The Sixth Circuit Court of Appeals has articulated the following standard to apply when evaluating a motion for summary judgment:

[T]he moving [party] may discharge its burden by "pointing out to the ... court ... that there is an absence of evidence to support the nonmoving party's case." The nonmoving party cannot rest on its pleadings, but must identify specific facts supported by affidavits, or by depositions, answers to interrogatories, and admissions on file that show there is a genuine issue for trial. Although we must draw all inferences in favor of the nonmoving party, it must present significant and probative evidence in support of its [position]. "The mere existence of a scintilla of evidence in support of the [nonmoving party's] position will be insufficient; there must be evidence on which the jury could reasonably find for the [nonmoving party]."

Hall v. Tollett , 128 F.3d 418, 422 (6th Cir. 1997) (internal citations omitted).

A material fact is one whose resolution will affect the determination of the underlying action. Tenn. Dep't of Mental Health & Mental Retardation v. Paul B. , 88 F.3d 1466, 1472 (6th Cir. 1996) (citing Anderson , 477 U.S. at 248, 106 S.Ct. 2505 ). An issue is genuine if a rational trier of fact could find in favor of either party on the issue. Schaffer v. A.O. Smith Harvestore Prods., Inc. , 74 F.3d 722, 727 (6th Cir. 1996) (citation omitted).3 "The substantive law determines which facts are ‘material’ for summary judgment purposes." Hanover Ins. Co. v. American Eng'g Co. , 33 F.3d 727, 730 (6th Cir. 1994) (citations omitted). However, determinations of credibility, weight to be given the evidence, and inferences to be drawn from the facts remain the province of the jury. Anderson , 477 U.S. at 255, 106 S.Ct. 2505.

In determining whether each party has met its burden, the court must keep in mind that "[o]ne of the principal purposes of the summary judgment rule is to isolate and dispose of factually unsupported claims or defenses." Celotex , 477 U.S. at 323–24, 106 S.Ct. 2548. If otherwise appropriate, summary judgment may also be entered for a nonmoving party. K.E. Resources, LTD. v. BMO Fin. Inc. (In re Century Offshore Mgmt. Corp.) , 119 F.3d 409, 412 (6th Cir. 1997) ; see also Celotex , 477 U.S. at 326, 106 S.Ct. 2548 ("[D]istrict courts are widely acknowledged to possess the power to enter summary judgments sua sponte , so long as the losing party was on notice that she had to come forward with all of her evidence."); see also Fed. R Civ. P. 56(f).

III. Factual Background

Chapter 3314 of the Ohio Revised Code governs the creation and operation of community schools4 in Ohio. These community schools are public schools and are publicly funded. They receive funds both from the school districts where the community school's students reside and from state and federal grants made by or passing through the Ohio Department of Education.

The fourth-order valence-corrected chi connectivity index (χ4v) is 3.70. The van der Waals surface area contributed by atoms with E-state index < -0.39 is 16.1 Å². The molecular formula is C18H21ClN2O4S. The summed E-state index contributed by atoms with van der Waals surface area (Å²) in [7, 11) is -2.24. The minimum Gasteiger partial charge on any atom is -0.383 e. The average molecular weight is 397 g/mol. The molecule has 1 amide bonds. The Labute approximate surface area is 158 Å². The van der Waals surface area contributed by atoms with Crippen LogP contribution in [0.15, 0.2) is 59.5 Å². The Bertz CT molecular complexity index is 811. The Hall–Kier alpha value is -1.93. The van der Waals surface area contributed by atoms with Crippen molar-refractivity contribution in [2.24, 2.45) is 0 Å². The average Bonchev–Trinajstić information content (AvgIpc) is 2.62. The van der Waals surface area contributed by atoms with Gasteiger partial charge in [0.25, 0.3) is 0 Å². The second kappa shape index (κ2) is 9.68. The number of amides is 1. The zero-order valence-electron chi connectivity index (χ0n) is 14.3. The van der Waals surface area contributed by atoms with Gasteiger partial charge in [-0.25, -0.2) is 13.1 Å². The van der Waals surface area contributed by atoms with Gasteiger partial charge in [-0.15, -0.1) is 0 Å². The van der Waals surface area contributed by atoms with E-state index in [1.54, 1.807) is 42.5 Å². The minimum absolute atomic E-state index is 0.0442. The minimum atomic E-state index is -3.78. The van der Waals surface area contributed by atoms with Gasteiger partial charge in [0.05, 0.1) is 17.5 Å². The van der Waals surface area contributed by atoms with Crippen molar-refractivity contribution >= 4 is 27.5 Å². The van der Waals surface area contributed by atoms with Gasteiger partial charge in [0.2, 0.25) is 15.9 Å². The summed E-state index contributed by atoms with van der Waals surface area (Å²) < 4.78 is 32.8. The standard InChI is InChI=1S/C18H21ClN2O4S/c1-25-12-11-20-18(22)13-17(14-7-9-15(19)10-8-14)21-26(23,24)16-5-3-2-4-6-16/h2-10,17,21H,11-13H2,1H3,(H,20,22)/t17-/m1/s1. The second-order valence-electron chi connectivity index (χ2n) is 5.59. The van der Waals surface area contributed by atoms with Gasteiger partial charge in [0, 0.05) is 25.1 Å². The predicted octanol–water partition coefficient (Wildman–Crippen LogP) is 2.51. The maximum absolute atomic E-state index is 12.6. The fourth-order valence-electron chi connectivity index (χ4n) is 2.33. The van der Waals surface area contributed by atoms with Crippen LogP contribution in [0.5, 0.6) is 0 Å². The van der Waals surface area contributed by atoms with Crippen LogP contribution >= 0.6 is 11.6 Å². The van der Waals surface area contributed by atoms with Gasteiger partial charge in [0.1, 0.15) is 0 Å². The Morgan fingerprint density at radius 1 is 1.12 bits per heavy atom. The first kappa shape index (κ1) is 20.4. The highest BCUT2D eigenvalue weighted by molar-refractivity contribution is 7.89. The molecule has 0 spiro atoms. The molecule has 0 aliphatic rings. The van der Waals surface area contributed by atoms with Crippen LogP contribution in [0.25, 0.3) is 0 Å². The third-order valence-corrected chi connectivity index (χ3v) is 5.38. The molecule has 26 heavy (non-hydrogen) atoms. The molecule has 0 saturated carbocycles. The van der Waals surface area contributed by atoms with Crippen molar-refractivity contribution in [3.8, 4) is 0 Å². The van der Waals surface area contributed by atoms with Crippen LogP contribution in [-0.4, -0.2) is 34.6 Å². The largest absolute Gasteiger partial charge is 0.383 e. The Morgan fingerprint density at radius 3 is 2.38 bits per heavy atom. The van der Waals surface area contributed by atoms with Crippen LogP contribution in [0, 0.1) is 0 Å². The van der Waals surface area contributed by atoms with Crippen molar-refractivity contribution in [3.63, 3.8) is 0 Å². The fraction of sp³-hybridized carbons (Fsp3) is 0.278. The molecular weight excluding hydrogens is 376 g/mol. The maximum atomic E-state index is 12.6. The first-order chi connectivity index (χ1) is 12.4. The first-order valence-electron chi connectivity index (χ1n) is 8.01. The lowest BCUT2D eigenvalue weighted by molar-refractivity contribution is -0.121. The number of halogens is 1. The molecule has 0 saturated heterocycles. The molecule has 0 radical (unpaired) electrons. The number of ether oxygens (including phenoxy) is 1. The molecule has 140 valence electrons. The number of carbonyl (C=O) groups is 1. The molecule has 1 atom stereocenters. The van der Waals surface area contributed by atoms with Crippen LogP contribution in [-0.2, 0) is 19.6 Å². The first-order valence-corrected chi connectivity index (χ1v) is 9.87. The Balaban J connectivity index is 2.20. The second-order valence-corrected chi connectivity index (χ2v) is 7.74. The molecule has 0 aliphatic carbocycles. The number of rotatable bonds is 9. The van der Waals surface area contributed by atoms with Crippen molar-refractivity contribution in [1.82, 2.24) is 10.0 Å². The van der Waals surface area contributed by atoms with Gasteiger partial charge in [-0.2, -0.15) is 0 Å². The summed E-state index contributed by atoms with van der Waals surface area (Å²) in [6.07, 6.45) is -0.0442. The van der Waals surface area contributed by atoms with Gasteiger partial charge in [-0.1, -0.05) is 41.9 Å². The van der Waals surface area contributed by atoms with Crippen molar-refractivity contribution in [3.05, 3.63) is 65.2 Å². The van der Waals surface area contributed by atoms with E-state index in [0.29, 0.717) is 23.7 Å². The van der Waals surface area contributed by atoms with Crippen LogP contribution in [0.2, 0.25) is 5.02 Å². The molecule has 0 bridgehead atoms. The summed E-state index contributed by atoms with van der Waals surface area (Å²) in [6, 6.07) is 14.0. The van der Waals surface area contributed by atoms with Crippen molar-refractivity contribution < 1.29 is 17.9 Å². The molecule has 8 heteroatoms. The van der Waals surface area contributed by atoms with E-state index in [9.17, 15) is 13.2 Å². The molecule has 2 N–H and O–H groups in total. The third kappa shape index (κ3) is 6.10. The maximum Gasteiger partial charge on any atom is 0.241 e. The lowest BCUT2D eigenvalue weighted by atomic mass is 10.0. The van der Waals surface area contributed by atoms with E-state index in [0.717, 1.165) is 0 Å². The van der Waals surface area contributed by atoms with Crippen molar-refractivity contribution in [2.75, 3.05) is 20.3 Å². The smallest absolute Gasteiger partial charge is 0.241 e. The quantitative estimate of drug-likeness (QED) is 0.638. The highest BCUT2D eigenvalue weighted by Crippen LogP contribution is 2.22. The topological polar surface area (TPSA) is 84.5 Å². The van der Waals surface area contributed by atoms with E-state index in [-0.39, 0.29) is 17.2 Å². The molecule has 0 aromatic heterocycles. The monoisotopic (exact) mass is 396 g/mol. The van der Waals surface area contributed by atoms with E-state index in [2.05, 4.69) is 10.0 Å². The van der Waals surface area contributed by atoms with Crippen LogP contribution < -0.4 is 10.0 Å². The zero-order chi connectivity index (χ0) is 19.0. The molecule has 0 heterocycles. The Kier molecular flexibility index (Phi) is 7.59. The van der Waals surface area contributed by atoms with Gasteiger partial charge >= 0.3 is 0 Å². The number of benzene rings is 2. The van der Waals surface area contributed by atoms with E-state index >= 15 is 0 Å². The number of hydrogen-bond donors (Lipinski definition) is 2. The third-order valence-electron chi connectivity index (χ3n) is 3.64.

Each school is required to have a designated fiscal officer ("DFO"). Ohio Rev. Code § 3314.011(A). This person performs the same function as the treasurer of a traditional school district and is often referred to as the school's treasurer.

Dudley received a school treasurer's license in 2008. From 2008 through 2012, Dudley served as DFO to various community schools located throughout Ohio. It was not uncommon for individuals to act as DFO for multiple community schools simultaneously, as Dudley did. As DFO, Dudley had access to the schools' funds and accounts, prepared and signed checks, and produced various reports for the schools' governing boards, the schools' sponsors, the Ohio Department of Education, and external auditors.

Community schools are subject to audits by the Auditor of State (the "Auditor"). The Auditor reviews the schools' financial statements and general financial status, as well as assesses internal controls and the schools' compliance with relevant laws, regulations, and other requirements. The Auditor produces an audit report that details the results of the audit and identifies any problems discovered. If the audit reveals that funds were expended in violation of law, the audit report includes findings for recovery ("FFR"). An FFR states the law at issue, summarizes the facts relevant to the violation, sets forth the amount of money involved, and identifies those individuals or entities that the Auditor has concluded are liable, individually or jointly, for the repayment of the funds.5

Audits of some of the community schools6 for which Dudley acted as DFO resulted in audit reports containing FFRs. The grounds for most of these FFRs fall into three main categories: (1) transactions that were insufficiently documented, (2) transfers of public funds pursuant to contracts that violated Ohio Rev. Code § 2921.42(A) 7

, and (3) payments of illegal bonuses and stipends. While not all...